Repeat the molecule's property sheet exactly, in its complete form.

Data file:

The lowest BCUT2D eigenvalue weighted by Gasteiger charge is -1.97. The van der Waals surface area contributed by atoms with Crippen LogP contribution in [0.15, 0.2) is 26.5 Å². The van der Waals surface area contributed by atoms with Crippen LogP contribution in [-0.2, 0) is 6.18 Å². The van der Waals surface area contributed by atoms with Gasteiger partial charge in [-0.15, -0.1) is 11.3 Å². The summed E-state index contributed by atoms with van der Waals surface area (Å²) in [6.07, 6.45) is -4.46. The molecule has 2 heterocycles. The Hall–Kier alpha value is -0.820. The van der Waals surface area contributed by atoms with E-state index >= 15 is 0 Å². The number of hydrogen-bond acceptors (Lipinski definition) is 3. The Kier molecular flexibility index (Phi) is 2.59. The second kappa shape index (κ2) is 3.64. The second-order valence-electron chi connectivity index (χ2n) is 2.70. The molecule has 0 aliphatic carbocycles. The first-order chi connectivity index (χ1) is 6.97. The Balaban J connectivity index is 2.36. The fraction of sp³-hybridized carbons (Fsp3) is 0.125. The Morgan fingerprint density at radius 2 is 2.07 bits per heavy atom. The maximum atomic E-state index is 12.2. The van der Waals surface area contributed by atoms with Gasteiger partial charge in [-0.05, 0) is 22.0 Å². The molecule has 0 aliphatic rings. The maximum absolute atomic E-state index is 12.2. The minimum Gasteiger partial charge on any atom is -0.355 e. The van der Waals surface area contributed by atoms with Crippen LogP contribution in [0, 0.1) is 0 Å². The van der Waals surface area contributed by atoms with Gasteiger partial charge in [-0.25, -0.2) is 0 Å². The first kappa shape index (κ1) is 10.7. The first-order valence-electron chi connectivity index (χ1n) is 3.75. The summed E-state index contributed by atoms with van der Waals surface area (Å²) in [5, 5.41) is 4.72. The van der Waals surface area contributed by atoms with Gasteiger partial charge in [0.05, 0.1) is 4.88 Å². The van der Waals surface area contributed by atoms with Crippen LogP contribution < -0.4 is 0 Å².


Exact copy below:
The lowest BCUT2D eigenvalue weighted by Gasteiger charge is -1.97. The van der Waals surface area contributed by atoms with Crippen LogP contribution in [0.15, 0.2) is 26.5 Å². The van der Waals surface area contributed by atoms with Crippen LogP contribution in [-0.2, 0) is 6.18 Å². The van der Waals surface area contributed by atoms with Gasteiger partial charge in [-0.15, -0.1) is 11.3 Å². The summed E-state index contributed by atoms with van der Waals surface area (Å²) in [6.07, 6.45) is -4.46. The molecule has 2 heterocycles. The Hall–Kier alpha value is -0.820. The van der Waals surface area contributed by atoms with E-state index >= 15 is 0 Å². The number of hydrogen-bond acceptors (Lipinski definition) is 3. The Kier molecular flexibility index (Phi) is 2.59. The second kappa shape index (κ2) is 3.64. The second-order valence-electron chi connectivity index (χ2n) is 2.70. The molecule has 0 aliphatic carbocycles. The first-order chi connectivity index (χ1) is 6.97. The Balaban J connectivity index is 2.36. The fraction of sp³-hybridized carbons (Fsp3) is 0.125. The Morgan fingerprint density at radius 2 is 2.07 bits per heavy atom. The maximum atomic E-state index is 12.2. The van der Waals surface area contributed by atoms with Gasteiger partial charge in [-0.05, 0) is 22.0 Å². The molecule has 0 aliphatic rings. The maximum absolute atomic E-state index is 12.2. The minimum Gasteiger partial charge on any atom is -0.355 e. The van der Waals surface area contributed by atoms with Crippen LogP contribution in [0, 0.1) is 0 Å². The van der Waals surface area contributed by atoms with Gasteiger partial charge in [-0.25, -0.2) is 0 Å². The first kappa shape index (κ1) is 10.7. The first-order valence-electron chi connectivity index (χ1n) is 3.75. The summed E-state index contributed by atoms with van der Waals surface area (Å²) in [5, 5.41) is 4.72. The van der Waals surface area contributed by atoms with Gasteiger partial charge in [0.05, 0.1) is 4.88 Å². The van der Waals surface area contributed by atoms with Crippen LogP contribution < -0.4 is 0 Å².